I will quote from a Rolling Stone article, “But the unavoidable truth is that sea levels are rising and Miami is on its way to becoming an American Atlantis. It may be another century before the city is completely underwater (though some more-pessimistic­ scientists predict it could be much sooner), but life in the vibrant metropolis of 5.5 million people will begin to dissolve much quicker, most likely within a few decades. The rising waters will destroy Miami slowly, by seeping into wiring, roads, building foundations and drinking-water supplies – and quickly, by increasing the destructive power of hurricanes. “Miami, as we know it today, is doomed,” says Harold Wanless, the chairman of the department of geological sciences at the University of Miami. “It’s not a question of if. It’s a question of when.”

Miami is in a state (Florida) of denial!

 Another article as to why this is happening can be found here.

Miami is Doomed!

This picture of Miami is uncredited and is attached to a story I will link to.


The story is titled,” Miami, as we Know it, Today, is Doomed. It’s Not a Question of if. It’s a Question of When.” It’s by Joe Romm of Thinkprogress.org. The link is here. It is based on a recent Rolling Stone article by Jeff Goodell. There is a link to the article in the story but you can also find it here.

Now this seems like one of those sensational scare stories doesn’t it. But if you read either of the articles you will soon realize that Miami is in trouble already.

“South Florida has two big problems. The first is its remarkably flat topography. Half the area that surrounds Miami is less than five feet above sea level. Its highest natural elevation, a limestone ridge that runs from Palm Beach to just south of the city, averages a scant 12 feet. With just three feet of sea-level rise, more than a third of southern Florida will vanish; at six feet, more than half will be gone; if the seas rise 12 feet, South Florida will be little more than an isolated archipelago surrounded by abandoned buildings and crumbling overpasses. And the waters won’t just come in from the east – because the region is so flat, rising seas will come in nearly as fast from the west too, through the Everglades.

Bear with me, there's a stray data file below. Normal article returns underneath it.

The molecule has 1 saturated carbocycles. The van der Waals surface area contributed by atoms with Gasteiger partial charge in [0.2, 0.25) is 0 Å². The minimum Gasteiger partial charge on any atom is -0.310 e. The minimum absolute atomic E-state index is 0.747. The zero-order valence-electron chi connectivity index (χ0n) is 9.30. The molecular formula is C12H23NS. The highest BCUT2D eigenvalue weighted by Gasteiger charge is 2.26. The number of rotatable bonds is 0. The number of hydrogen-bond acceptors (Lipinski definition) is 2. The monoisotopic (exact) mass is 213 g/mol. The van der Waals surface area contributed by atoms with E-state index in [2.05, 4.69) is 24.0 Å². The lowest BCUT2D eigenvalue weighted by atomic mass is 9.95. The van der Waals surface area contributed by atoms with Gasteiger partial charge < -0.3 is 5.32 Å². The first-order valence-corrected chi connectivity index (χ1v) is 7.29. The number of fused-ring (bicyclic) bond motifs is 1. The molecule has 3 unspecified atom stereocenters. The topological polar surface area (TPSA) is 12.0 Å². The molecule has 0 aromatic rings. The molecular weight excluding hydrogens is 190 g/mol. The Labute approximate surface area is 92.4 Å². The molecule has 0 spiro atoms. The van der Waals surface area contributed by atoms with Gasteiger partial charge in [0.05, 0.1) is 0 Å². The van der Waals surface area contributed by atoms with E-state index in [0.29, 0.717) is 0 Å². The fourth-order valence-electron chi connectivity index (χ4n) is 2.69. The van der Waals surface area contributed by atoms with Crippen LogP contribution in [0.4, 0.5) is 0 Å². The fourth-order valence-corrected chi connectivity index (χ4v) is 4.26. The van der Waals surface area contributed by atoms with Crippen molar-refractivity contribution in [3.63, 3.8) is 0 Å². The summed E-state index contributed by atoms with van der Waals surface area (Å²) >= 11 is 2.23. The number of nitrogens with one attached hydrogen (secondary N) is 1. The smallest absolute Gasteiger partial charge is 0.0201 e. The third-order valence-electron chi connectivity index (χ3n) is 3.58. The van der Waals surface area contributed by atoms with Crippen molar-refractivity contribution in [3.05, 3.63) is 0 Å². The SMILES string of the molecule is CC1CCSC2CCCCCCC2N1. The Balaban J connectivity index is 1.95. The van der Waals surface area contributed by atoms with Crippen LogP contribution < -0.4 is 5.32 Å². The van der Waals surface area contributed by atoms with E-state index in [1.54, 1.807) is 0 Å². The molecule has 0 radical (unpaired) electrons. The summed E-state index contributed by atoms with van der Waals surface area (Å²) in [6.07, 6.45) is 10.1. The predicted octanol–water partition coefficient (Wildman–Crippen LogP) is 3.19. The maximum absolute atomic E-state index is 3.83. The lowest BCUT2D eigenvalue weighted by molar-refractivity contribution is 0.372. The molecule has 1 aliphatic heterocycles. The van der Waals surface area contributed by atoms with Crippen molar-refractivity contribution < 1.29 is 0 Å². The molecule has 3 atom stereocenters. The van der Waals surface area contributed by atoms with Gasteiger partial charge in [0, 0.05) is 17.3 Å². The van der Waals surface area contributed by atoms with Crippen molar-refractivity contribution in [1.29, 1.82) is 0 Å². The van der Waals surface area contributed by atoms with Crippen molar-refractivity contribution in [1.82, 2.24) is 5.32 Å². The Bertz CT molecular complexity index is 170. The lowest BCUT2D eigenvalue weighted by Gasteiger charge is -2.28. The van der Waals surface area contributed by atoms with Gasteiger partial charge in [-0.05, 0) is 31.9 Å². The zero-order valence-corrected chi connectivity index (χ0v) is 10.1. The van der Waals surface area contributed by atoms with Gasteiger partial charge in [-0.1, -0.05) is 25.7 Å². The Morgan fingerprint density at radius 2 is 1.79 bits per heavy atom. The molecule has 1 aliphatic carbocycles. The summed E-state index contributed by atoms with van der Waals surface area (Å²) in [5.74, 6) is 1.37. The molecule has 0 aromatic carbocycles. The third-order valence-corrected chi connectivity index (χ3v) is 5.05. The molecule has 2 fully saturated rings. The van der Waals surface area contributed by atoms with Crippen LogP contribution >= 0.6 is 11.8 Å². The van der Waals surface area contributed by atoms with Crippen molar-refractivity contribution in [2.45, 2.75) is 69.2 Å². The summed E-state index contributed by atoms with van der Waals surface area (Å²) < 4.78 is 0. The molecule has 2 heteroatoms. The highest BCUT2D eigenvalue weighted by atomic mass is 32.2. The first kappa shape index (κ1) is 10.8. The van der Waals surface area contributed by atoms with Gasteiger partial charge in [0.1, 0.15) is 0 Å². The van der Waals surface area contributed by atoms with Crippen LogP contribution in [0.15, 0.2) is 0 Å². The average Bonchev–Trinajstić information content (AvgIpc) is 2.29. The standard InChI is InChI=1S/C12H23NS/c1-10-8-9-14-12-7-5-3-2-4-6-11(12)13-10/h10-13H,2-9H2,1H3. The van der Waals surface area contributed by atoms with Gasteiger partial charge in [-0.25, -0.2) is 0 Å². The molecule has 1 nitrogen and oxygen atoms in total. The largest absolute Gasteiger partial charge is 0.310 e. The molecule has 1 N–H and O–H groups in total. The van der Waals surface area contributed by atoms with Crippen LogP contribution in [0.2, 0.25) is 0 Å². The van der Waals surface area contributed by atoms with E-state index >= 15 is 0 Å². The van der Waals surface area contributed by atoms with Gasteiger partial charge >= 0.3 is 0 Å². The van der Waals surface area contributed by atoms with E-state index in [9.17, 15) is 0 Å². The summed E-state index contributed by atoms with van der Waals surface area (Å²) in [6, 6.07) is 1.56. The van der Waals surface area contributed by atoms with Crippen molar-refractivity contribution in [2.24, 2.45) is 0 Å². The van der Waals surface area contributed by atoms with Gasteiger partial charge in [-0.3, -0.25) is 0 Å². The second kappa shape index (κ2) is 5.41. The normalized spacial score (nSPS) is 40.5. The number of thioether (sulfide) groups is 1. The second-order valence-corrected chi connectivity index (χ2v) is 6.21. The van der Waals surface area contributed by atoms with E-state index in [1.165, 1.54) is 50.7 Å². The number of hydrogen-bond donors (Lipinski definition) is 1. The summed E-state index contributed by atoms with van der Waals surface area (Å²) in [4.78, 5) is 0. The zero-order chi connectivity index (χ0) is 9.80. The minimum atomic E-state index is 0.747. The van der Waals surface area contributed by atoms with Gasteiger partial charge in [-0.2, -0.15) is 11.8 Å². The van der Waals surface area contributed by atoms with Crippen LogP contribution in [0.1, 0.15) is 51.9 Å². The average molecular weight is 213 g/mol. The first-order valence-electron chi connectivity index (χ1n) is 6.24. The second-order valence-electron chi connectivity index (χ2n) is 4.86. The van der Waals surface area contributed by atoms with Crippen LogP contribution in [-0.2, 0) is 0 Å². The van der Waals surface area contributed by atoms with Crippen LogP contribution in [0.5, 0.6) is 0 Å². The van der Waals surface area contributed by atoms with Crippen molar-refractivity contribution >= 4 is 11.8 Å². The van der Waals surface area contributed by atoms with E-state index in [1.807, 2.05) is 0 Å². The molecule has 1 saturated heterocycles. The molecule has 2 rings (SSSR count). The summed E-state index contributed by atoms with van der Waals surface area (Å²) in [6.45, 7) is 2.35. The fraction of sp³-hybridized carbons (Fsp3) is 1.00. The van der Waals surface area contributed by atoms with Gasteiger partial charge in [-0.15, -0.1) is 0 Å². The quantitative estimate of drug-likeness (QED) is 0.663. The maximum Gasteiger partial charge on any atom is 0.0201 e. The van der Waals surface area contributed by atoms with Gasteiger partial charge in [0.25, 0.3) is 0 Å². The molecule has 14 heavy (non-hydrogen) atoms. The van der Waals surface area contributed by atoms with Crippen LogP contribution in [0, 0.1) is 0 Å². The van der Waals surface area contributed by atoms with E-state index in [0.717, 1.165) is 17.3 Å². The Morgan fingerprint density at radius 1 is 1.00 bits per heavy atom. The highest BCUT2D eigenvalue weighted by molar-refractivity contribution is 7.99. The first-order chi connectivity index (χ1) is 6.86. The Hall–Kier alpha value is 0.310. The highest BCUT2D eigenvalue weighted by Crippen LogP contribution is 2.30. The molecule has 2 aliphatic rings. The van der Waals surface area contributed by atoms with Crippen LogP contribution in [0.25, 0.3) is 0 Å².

Even worse, South Florida sits above a vast and porous limestone plateau. “Imagine Swiss cheese, and you’ll have a pretty good idea what the rock under southern Florida looks like,” says Glenn Landers, a senior engineer at the U.S. Army Corps of Engineers. This means water moves around easily – it seeps into yards at high tide, bubbles up on golf courses, flows through underground caverns, corrodes building foundations from below. “Conventional sea walls and barriers are not effective here,” says Robert Daoust, an ecologist at ARCADIS, a Dutch firm that specializes in engineering solutions to rising seas.”

“Of course, South Florida is not the only place that will be devastated by sea-level rise. London, Boston, New York and Shanghai are all vulnerable, as are low-lying underdeveloped nations like Bangladesh. But South Florida is uniquely screwed, in part because about 75 percent of the 5.5 million people in South Florida live along the coast. And unlike many cities, where the wealth congregates in the hills, southern Florida’s most valuable real estate is right on the water. The Organization for Economic Co-operation and Development lists Miami as the number-one most vulnerable city worldwide in terms of property damage, with more than $416 billion in assets at risk to storm-related flooding and sea-level rise.”

“One of the first consequences of rising seas will be loss of drinking water. In fact, it’s already starting to happen.”